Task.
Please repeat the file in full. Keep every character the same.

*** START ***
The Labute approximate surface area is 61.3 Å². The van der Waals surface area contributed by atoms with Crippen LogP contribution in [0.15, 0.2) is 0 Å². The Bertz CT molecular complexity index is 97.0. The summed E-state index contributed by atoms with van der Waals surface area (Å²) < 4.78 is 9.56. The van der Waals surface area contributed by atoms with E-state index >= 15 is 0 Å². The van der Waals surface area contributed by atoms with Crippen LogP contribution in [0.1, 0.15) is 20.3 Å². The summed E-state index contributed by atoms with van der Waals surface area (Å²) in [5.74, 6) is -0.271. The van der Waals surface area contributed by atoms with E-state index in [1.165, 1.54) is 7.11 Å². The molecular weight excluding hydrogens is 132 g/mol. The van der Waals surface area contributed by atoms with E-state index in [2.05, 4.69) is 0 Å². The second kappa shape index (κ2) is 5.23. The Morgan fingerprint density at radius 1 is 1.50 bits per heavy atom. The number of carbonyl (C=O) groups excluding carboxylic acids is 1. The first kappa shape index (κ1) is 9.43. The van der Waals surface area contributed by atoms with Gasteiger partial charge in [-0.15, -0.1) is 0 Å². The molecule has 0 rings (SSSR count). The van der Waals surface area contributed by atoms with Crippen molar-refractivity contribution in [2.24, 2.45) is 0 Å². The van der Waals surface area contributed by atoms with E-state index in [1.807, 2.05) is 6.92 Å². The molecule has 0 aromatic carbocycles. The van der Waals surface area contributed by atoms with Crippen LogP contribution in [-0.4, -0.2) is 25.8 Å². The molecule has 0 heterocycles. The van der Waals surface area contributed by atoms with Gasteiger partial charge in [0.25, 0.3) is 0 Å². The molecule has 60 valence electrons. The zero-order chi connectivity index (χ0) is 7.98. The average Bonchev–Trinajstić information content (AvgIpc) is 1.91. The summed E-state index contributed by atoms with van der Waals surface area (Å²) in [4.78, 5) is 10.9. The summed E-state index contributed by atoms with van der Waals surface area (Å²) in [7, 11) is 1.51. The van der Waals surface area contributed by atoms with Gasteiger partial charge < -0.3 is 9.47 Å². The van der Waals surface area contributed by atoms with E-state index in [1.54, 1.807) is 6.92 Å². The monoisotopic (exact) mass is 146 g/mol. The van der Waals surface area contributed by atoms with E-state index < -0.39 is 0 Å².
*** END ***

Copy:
The Labute approximate surface area is 61.3 Å². The van der Waals surface area contributed by atoms with Crippen LogP contribution in [0.15, 0.2) is 0 Å². The Bertz CT molecular complexity index is 97.0. The summed E-state index contributed by atoms with van der Waals surface area (Å²) < 4.78 is 9.56. The van der Waals surface area contributed by atoms with E-state index >= 15 is 0 Å². The van der Waals surface area contributed by atoms with Crippen LogP contribution in [0.1, 0.15) is 20.3 Å². The summed E-state index contributed by atoms with van der Waals surface area (Å²) in [5.74, 6) is -0.271. The van der Waals surface area contributed by atoms with E-state index in [1.165, 1.54) is 7.11 Å². The molecular weight excluding hydrogens is 132 g/mol. The van der Waals surface area contributed by atoms with E-state index in [2.05, 4.69) is 0 Å². The second kappa shape index (κ2) is 5.23. The Morgan fingerprint density at radius 1 is 1.50 bits per heavy atom. The number of carbonyl (C=O) groups excluding carboxylic acids is 1. The first kappa shape index (κ1) is 9.43. The van der Waals surface area contributed by atoms with Gasteiger partial charge in [-0.15, -0.1) is 0 Å². The molecule has 0 rings (SSSR count). The van der Waals surface area contributed by atoms with Crippen molar-refractivity contribution in [2.24, 2.45) is 0 Å². The van der Waals surface area contributed by atoms with E-state index in [1.807, 2.05) is 6.92 Å². The molecule has 0 aromatic carbocycles. The van der Waals surface area contributed by atoms with Crippen LogP contribution in [-0.4, -0.2) is 25.8 Å². The molecule has 0 heterocycles. The van der Waals surface area contributed by atoms with Gasteiger partial charge in [0.25, 0.3) is 0 Å². The molecule has 60 valence electrons. The zero-order chi connectivity index (χ0) is 7.98. The average Bonchev–Trinajstić information content (AvgIpc) is 1.91. The summed E-state index contributed by atoms with van der Waals surface area (Å²) in [4.78, 5) is 10.9. The summed E-state index contributed by atoms with van der Waals surface area (Å²) in [7, 11) is 1.51. The van der Waals surface area contributed by atoms with Gasteiger partial charge < -0.3 is 9.47 Å². The van der Waals surface area contributed by atoms with E-state index in [1.54, 1.807) is 6.92 Å². The monoisotopic (exact) mass is 146 g/mol. The van der Waals surface area contributed by atoms with E-state index < -0.39 is 0 Å².